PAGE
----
I was just getting ready to move from one apartment to another. For the first time ever I was moving to a dog friendly apartment. I have ALWAYS wanted a dog, ever since I was little. My best friend Darcy had a dog, so did my best guy friend Dan growing up. In fact, Dan had 4 dogs. I used to go over to his house and sit under a tree and brush Sheena for hours. I also was with them, burying and mourning as each one passed away as we grew older. Dogs were a part of my life, even if I never had one growing up.
So it was time. I was 20 something years old, I had owned a cat for years, and he was still alive and kicking – so it was time for me to up the ante and get a dog. I knew I wanted to adopt. All the cats in my life growing up had been rescued, so it was natural for me to head over to the local humane society and find my new friend.
I took a friend with me, and it was her job to make sure 2 things didn't happen. One, I was only to adopt one dog, not 20. And two, I was NOT going to come home with a dog that day.
I made sure to walk around the kennels. I went for the "adult dog" area, knowing that a puppy would be too hard for me for my first dog, and since I worked 6-9 hours a day, I needed a dog that could hold its bladder that long. I saw many dogs that day, three stick out in my memory, but I only remember two of their names. A yellow lab named Max, a black lab mix that was a girl, and a black lab mix named Lucky. He was born on September 11th, but not THE September 11th.
For some reason I decided I wanted a male dog. I have no rationale for this. But that's what went into my mind, so the sweet black lab female mix was off the table – and it was down to Max, the yellow lab, and Lucky, the black lab. I asked to take each one outside to play with them in the yard. Max was nice enough, he ran around, he was about 11 months old, he was cute, soft, fluffy.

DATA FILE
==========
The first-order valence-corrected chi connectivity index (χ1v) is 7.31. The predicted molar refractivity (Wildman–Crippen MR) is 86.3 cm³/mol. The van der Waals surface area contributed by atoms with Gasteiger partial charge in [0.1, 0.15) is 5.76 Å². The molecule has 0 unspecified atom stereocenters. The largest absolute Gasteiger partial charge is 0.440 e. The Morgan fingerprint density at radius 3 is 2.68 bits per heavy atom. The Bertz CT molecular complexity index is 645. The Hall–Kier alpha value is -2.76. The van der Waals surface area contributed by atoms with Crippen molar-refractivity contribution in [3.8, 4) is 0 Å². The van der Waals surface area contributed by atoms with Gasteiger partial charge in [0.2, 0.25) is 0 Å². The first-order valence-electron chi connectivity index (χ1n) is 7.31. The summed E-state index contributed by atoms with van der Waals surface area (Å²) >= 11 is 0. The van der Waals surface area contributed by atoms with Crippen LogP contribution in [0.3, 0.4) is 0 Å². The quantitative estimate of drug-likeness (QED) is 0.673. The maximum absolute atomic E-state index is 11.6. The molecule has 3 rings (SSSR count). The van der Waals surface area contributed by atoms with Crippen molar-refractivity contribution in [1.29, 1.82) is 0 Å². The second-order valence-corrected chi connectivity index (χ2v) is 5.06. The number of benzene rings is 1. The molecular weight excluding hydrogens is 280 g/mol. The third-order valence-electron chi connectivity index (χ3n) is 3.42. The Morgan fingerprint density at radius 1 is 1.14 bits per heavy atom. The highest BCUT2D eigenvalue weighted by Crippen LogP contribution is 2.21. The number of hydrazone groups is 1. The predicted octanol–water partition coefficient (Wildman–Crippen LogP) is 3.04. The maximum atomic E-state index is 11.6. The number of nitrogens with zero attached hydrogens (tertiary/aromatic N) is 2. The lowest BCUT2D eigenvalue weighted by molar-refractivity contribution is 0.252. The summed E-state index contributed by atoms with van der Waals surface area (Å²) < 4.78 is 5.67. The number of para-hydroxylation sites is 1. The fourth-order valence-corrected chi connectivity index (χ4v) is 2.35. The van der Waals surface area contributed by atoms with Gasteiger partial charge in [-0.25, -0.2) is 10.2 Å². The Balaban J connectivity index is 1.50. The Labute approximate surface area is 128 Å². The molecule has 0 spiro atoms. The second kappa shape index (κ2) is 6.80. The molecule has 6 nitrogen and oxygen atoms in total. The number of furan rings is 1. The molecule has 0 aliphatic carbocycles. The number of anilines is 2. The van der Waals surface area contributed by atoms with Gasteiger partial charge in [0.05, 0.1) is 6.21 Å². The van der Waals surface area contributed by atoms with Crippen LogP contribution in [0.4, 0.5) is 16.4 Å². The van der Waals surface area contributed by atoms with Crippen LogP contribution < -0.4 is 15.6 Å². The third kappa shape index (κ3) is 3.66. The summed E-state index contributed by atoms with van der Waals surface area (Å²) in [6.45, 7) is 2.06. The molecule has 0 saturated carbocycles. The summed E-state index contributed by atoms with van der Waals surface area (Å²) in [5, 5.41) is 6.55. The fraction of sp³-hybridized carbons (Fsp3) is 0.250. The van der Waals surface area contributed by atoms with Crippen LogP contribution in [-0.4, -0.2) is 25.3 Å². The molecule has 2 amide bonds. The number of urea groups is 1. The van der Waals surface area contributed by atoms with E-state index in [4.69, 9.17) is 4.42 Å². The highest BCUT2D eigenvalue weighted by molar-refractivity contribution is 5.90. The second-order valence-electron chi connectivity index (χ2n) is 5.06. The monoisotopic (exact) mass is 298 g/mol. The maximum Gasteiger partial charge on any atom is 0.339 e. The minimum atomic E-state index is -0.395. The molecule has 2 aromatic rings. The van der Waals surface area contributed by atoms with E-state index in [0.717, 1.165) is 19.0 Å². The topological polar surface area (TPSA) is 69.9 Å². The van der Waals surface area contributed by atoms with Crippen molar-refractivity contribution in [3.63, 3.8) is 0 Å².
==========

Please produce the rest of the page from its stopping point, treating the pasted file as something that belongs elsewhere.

I asked to take Lucky out. Lucky was scrawnier, missing half the hair on his back from allergies to something, and he looked down right mangy. The experience of getting him outside is burned in my memory. He flattened himself like a pancake and refused to move. Little naïve me couldn't figure that one out. But we finally were able to get him outside – and he played ball. He was different than Max - he seemed smarter. He wanted to play with me – well, as long as I had a ball. I would throw it, he would get it, bring it back, and drop it. 10 months old and he knew to drop the ball, not have me chase him around the outdoor pen and try and pry it from his mouth - he just dropped it. After both dogs were put back in their kennels, I said goodbye and I went home and mulled it over.
I went back the next day and thought I would see them in reverse. I asked to take Lucky out, and this time he was super excited to head outside - no flattening like a pancake to the ground. We went outside and played ball, and again, he got the ball and dropped it. Then another family brought Max out into the neighboring pen... perhaps it was the excitement, or the testosterone - but Lucky and Max bolted for each other and I witnessed my first "fence fight". It didn't really deter me – for some reason I decided it was all Max's fault. And therefore, I had made my choice – because of a dog's birthday, because he couldn't possibly have started the fence fight, but mostly because, when I threw the ball, he brought it back and dropped it.